talk story with chef alan wong: finding out what makes him tick

Cocktail Lounge at Amasia by Alan Wong

Cocktail Lounge at Amasia by Alan Wong

Last year’s opening of Alan Wong’s Amasia at the Grand Wailea Resort was one of the most anticipated events in this foodie’s recent memory. We snagged an interview with the culinary mastermind behind the concept and the cuisine.

The Maui Concierge Magazine:  What is your vision for Amasia, your newest restaurant?

AW:  My motto is:  “The journey is more important than the destination.” It’s a work in progress, and the food will evolve as we continue. Every culture has this type of eating [small plates], whether you’re in Spain and they call it “tapas,” or you’re in Japan where they call it “izakaya.” I actually wanted to call this restaurant “Pupus.” But imagine me in an office with executives from the mainland. “What’s the name going to be?” “Pupus.” “Ah, I don’t think so!” So that’s the basic concept of the restaurant: small plates, sharing, and incorporating different flavors from all over the world.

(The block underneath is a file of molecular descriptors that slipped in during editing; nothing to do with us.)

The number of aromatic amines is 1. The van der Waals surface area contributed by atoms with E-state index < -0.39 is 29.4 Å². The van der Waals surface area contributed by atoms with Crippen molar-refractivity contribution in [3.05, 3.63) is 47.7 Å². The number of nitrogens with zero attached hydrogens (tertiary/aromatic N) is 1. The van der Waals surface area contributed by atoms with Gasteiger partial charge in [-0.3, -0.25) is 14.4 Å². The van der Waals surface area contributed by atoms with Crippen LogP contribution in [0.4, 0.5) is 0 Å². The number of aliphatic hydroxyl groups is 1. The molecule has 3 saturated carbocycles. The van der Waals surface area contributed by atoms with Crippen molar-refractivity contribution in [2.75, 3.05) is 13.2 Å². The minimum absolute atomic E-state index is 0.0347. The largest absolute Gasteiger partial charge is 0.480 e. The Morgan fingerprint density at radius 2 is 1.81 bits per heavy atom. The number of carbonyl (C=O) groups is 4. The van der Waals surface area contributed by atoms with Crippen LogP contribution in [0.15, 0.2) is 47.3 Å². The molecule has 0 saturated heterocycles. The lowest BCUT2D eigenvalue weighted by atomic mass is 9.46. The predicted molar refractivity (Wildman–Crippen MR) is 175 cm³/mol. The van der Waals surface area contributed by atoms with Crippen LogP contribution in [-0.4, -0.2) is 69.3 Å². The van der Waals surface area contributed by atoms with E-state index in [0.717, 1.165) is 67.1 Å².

TMC:  Your staff members are very well versed in the Amasia cuisine. What type of training did they undergo?

AW:  That makes me very happy. Thank you for saying that (he smiles broadly). All of our employees went through a three-week training program. If a guest asks about a particular ingredient or preparation, we want them [staff members] to be able to tell the story behind it—like who grew this herb or who raised this beef.

TMC:   When did you know you wanted to become a chef?